Political News

Trump initiated Putin call in the wake of economic praise

Posted December 15, 2017 11:43 a.m. EST

— President Donald Trump said Friday that he spoke with Russian President Vladimir Putin on Thursday to thank him for comments he made about the President's efforts to grow the American economy.

Trump, speaking with reporters at the White House before he left to address a graduation ceremony at the National FBI Academy, said the call was "great." He also once again denied any collusion between Trump's 2016 campaign and Russian operatives.

The ongoing investigation into the Trump campaign's role in Russia's 2016 election meddling by special counsel Robert Mueller has loomed over the Trump administration for months, angering the President who sees the probe as nothing more than an attempt to undermine his credibility.

"He said very nice things about what I have done for this country in terms of the economy, but he said also some negative things in terms of what is going on elsewhere," Trump said. "The primary point was to talk about North Korea."

He added: "We would love to have his help on North Korea. China is helping. Russia is not helping. We would like to have Russia's help, very important."

The Kremlin said Thursday the two men discussed US-Russia ties and increasing tensions on the Korean peninsula, an issue that Putin chastised the United States for in earlier comments.

Trump's relationship with Russia has been complicated ever since the businessman-turned-politician stepped into the Oval Office in January, given the ongoing investigation into his campaign's ties to Moscow. US intelligence agencies have concluded that Russia, at Putin's direction, meddled in the 2016 election to help Trump and hurt Democratic nominee Hillary Clinton.

Trump has repeatedly denied any collusion with Russia and called the investigation a "hoax."

"Let's put it this way, there is absolutely no collusion, that has been proven," Trump said in his conversation with reporters on the South Lawn. "That was a Democrat hoax, it was an excuse for losing the election and it should have never been this way where they spend all these millions of dollars."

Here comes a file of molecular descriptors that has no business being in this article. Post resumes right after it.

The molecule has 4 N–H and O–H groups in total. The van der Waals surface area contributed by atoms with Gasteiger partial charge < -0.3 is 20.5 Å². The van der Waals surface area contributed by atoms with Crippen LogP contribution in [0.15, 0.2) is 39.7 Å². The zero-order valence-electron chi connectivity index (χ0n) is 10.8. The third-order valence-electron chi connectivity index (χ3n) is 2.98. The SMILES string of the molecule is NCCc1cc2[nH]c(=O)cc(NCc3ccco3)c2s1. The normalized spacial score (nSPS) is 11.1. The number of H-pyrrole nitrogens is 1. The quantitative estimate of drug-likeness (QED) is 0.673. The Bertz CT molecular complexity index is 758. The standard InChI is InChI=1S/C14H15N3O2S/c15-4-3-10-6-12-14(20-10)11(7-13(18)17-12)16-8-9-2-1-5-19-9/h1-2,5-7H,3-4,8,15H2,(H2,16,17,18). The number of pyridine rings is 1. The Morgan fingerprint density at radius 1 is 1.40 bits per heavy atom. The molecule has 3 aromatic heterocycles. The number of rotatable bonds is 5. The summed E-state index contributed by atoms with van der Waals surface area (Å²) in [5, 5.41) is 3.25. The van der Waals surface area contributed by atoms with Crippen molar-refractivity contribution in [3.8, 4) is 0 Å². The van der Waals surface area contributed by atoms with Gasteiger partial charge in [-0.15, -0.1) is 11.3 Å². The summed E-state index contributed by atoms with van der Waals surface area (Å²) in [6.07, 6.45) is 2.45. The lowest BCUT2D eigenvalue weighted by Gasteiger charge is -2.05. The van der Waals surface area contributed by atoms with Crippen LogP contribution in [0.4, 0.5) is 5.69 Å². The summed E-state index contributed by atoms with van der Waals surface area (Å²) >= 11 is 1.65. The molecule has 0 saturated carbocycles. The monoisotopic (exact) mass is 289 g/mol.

Putin has denied those accusation, too, and Trump said last month that he believes the Russian President is sincere in those denials.

The two men last spoke in mid-November after a brief handshake and conversation during an international summit in Vietnam.

Trump has shown in his first year as president that he thrives of public praise. And world leaders have played into that.

During remarks at a marathon news conference Thursday, Putin said Trump had made some "fairly serious achievements" since he took office.

He borrowed Trump's own lines trumpeting the strength of the American economy, suggesting "investor confidence in the American economy, which means that they trust what President Trump is doing in this area."

Putin wasn't all positive those. He criticized the US approach to North Korea, calling it "counterproductive."

But Trump's comments on the South Lawn reflect a growing sense in right-wing media and among conservative lawmakers that Mueller's investigation is a bias attempt to attack Trump. Those calls grew louder earlier this week then anti-Trump text messages between top FBI employees were released to lawmakers and reporters earlier this week.

Trump, who has slammed the FBI in the past for their role in the Mueller probe, did so again on Friday.

"It's a shame what happened with the FBI," Trump said. "It is very sad when you look at those documents and how they've done that is very, very disgraceful and you have a lot of angry people that are seeing it."